A third and radical possibility is the emergence of a unified Islamic financial movement that could possibly center on the gold dinar. When Jude Wanniski wrote about this potential in November 2004, he cited the dinar’s flawed promotion and the IMF ban on gold-backed currencies in debtor countries as two impediments to success.
But several things have changed in the last year and a half.
First, the IMF is losing its relevancy as a U.S. policy tool. As the world gets richer, it is starting to reject dollar-based loans. Argentina, Brazil, and Russia have decided to pay off their IMF loans, and Turkey – which suffered economic collapse in 2001 – has asserted it will no longer need IMF assistance by 2008. Also, the dramatic oil price increase has made most Islamic countries much wealthier in a short time span. What’s more, the global easing of interest rates has made access to capital in domestic currency far easier and, at the same time, fiat currencies are quickly depreciating against gold.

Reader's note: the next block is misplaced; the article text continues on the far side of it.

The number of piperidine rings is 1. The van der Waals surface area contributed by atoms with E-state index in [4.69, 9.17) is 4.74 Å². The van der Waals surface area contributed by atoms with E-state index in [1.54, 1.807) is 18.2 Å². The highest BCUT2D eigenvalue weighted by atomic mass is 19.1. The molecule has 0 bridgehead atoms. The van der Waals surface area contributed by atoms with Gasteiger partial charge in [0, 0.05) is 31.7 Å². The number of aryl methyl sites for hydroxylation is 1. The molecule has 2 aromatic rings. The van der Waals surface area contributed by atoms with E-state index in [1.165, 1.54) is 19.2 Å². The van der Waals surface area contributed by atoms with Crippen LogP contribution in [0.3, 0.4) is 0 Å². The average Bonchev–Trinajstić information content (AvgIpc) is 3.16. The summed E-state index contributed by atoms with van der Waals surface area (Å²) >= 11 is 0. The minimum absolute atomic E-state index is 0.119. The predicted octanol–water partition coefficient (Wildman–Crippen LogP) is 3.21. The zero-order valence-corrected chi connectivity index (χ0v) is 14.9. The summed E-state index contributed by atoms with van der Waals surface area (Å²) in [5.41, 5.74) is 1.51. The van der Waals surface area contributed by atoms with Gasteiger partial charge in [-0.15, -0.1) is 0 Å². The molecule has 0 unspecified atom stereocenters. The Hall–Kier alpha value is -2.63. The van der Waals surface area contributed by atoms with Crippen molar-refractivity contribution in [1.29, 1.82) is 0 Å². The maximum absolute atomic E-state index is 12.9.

Most importantly, the U.S. is becoming increasingly protectionist. By saying “no” to foreign investment, especially on an idiosyncratic basis, it is throwing down the gauntlet to foreigners, daring them to jettison their dollar-based investments. Therefore, several conditions – both financial and political – are in place to cause a shift in global finance.
Significantly, the fastest growing global money field is Islamic financing. Islamic bonds, or sukuks – unlike most U.S. bonds, which pay interest – are securities that pay out revenue streams from rents and leases in accordance with Shariah law. In its infancy, the field claims about a half trillion dollars. If the Islamic nations were to adopt a gold standard as their underlying currency basis, it could have multinational appeal.